CFO accused of Fleeing to Thailand after Stealing $2.7 million
Police prosecutor Lisa Stamper yesterday told Adelaide Magistrates Court Craig Dean Raneberg, 46, had allegedly stolen the money during the 10 years he had worked for Minter Ellison’s South Australia/Northern Territory branch, before moving to Thailand.
“We see that the defendant is a serious flight risk due to the seriousness of offending, and also the money that he is alleged to have taken is still outstanding,” Senior Constable Stamper said.
Mr Raneberg was yesterday charged with six counts of dishonestly taking property without the owners’ consent.
Adelaide Magistrates Court is expected to hear more details about the 203 related charges next Thursday. The court yesterday heard that in the decade Mr Raneberg worked for the firm, he is alleged to have deleted records relating to the transfer of funds from equity partner accounts to bank accounts in his name.
Mr Raneberg had worked for Minter Ellison until June 30, and had trained another staff member to take over his position.
On July 1, Mr Raneberg flew to Thailand, the day before he was officially made redundant.
He then stayed in Thailand for three months, and returned to Sydney last Friday to renew his visa.
The court heard Mr Raneberg spent 18 hours in Sydney, during which he renewed his visa, stayed overnight in a hotel and called his father, before using frequent-flyer points to obtain a return ticket to Thailand on Saturday. “When he was attempting to leave he was stopped by police and detained,” Senior Constable Stamper said.
A warrant for his extradition was approved on Tuesday and police accompanied Mr Raneberg back to Adelaide on Wednesday night. “Some of the 203 counts include major indictable matters for the sums that are outstanding,” she said.
Representing Mr Raneberg, duty solicitor Jessie MacGillivray said her client could have renewed his visa in Cambodia — a country that does not have an extradition treaty with Australia — but chose to return to Sydney to “find out what he was wanted for and speak to police”.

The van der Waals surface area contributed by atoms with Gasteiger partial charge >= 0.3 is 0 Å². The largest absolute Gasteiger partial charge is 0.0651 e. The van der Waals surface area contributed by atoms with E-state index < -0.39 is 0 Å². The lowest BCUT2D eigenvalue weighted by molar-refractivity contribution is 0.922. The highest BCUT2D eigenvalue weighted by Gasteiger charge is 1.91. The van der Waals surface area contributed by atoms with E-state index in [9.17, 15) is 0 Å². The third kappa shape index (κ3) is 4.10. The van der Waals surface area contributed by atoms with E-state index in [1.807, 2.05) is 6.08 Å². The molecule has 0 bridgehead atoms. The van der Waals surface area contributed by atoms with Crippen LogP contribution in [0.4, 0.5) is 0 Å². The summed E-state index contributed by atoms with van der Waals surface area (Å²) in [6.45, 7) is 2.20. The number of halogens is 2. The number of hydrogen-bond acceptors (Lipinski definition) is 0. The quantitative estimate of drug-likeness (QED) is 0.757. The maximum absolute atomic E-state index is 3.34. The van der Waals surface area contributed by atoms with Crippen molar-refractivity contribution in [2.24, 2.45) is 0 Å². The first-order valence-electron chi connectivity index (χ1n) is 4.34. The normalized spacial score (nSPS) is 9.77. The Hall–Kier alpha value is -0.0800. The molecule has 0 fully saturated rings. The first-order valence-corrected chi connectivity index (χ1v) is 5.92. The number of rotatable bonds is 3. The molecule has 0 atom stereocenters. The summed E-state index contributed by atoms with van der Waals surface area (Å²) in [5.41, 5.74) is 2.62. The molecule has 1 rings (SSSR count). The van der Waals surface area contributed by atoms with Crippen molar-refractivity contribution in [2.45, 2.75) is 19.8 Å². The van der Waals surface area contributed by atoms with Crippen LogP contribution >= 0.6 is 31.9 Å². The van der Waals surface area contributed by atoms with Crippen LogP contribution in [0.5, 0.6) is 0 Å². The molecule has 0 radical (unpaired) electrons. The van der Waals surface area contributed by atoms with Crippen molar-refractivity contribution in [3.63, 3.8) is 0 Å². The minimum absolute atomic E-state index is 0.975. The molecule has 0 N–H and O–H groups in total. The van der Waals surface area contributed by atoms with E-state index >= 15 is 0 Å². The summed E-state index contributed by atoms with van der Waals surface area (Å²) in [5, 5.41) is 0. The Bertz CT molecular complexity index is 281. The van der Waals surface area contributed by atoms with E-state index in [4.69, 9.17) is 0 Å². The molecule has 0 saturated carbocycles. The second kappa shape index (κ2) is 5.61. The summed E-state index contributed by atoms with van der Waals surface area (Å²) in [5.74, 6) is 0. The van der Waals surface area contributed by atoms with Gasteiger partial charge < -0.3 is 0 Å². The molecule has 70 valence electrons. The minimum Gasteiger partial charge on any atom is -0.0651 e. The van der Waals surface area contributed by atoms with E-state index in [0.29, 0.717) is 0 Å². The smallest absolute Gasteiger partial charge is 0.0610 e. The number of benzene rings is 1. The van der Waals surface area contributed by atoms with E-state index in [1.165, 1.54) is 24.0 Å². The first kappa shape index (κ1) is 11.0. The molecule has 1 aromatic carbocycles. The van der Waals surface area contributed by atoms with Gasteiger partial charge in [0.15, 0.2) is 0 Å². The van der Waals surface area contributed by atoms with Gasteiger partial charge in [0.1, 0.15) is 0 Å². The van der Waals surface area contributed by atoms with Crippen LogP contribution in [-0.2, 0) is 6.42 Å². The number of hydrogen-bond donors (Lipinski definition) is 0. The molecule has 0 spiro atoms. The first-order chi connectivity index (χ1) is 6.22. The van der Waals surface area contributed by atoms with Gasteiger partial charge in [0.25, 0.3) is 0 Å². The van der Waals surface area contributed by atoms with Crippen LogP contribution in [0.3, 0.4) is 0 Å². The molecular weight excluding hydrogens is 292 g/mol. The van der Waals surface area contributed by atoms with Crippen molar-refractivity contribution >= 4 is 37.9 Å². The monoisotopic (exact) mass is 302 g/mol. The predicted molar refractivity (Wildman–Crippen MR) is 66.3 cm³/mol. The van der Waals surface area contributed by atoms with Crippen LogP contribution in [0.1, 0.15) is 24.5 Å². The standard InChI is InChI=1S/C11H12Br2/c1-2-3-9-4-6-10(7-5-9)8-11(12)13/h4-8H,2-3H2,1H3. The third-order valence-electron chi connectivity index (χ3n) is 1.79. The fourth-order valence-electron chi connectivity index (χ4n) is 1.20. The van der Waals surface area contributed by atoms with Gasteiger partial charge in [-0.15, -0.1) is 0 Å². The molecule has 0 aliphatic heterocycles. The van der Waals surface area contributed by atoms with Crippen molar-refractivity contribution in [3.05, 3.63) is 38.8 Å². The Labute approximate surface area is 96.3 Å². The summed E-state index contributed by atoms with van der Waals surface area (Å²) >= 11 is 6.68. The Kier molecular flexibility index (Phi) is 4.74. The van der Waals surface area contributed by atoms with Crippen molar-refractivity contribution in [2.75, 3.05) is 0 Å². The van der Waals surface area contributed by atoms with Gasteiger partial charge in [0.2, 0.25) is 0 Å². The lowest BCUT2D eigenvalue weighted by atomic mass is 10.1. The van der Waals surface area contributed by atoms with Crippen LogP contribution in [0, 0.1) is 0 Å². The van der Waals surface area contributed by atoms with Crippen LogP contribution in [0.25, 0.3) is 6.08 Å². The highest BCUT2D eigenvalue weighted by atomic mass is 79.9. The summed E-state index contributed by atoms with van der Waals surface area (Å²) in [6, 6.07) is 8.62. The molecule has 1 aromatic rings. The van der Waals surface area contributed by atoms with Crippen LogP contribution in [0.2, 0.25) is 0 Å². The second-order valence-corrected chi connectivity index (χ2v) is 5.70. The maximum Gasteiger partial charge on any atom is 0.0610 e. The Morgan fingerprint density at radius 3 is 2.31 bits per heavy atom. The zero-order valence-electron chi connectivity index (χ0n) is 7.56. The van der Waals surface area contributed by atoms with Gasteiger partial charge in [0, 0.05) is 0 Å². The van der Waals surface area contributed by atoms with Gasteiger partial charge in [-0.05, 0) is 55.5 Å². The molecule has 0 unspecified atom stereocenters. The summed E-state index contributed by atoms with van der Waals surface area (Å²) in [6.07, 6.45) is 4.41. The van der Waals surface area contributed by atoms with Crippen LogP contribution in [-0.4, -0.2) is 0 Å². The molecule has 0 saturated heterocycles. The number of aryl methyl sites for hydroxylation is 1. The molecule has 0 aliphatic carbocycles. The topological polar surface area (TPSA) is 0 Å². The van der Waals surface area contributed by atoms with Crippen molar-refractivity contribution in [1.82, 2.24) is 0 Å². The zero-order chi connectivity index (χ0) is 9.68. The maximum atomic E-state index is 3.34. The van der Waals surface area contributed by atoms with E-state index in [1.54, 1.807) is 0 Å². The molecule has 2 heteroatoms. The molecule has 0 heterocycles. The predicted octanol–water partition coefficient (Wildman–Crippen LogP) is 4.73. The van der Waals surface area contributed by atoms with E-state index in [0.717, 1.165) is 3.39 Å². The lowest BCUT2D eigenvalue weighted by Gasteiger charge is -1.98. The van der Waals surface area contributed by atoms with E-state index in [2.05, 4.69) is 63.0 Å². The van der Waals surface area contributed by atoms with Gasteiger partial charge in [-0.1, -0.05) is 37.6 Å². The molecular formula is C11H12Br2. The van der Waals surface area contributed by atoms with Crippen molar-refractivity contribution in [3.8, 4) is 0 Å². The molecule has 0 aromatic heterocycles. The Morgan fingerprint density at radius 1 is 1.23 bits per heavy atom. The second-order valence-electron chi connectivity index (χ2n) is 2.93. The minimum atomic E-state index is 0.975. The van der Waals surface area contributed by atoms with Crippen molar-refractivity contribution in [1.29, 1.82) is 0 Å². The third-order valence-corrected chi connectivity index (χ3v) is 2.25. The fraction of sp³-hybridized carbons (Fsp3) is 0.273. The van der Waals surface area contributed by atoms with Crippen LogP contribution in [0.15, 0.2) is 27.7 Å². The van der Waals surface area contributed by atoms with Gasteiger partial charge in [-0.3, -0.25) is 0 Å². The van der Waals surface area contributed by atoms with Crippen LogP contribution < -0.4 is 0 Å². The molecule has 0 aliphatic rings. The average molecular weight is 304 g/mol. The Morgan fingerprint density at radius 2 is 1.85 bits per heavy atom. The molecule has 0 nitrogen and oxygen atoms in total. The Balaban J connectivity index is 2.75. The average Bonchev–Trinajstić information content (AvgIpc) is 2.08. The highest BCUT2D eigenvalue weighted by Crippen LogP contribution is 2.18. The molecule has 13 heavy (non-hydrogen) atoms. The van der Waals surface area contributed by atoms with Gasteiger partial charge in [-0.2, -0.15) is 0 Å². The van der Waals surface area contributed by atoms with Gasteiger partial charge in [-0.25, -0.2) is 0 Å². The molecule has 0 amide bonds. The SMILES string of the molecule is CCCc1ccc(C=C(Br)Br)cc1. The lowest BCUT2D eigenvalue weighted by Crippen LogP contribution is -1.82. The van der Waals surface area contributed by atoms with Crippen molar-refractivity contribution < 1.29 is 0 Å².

“He arrived back in Sydney, he was not apprehended, he went straight through arrivals,” Ms MacGillivray said.
“He assumed he was not wanted so he stayed in a motel in Sydney and spoke to his father.”
Ms MacGillivray told the court Mr Raneberg had no significant assets to pay for a bond if he were released on home detention bail. “He’s got no money in the bank . . . he’s got the title to his house but it has a mortgage . . . but the property has been frozen by civil action by Minter Ellison,” she said.
She said Mr Raneberg had tried to sell his inner-suburban Brompton house before it was frozen by Minter Ellison, putting it on the market the day he left Australia.
Ms MacGillivray said Mr Raneberg’s father Barry had agreed to act as a guarantor, including using his house for home detention purposes. Despite reserving his decision to grant bail, when magistrate Joseph Baldino said the guarantee amount would be $20,000, Barry Raneberg let out an audible, sharp gasp. “His parents aren’t in a position to lodge a cash surety . . . and Mr Raneberg doesn’t have any money,” Ms MacGillivray told the court.
She denied Mr Raneberg was a flight risk, considering police had already seized his passport and he did not have any money. “He only has ties to South Australia in Australia, he has no reason to go to a different state,” she said.
Mr Baldino ordered a home detention and bail inquiry report to allow the court to give proper consideration to releasing Mr Raneberg, who has been remanded in custody until next week, when the additional charges are likely to be heard.
Minter Ellison managing partner Nigel McBride said the matter was now in the hands of authorities, the Director of Public Prosecutions and the police and he could not comment further.
Mr Raneberg was treasurer of the Adelaide Fringe Festival board until last month, and has held positions with the South Australian Film Corporation and State Opera South Australia.
- Verity Edwards
- From: The Australian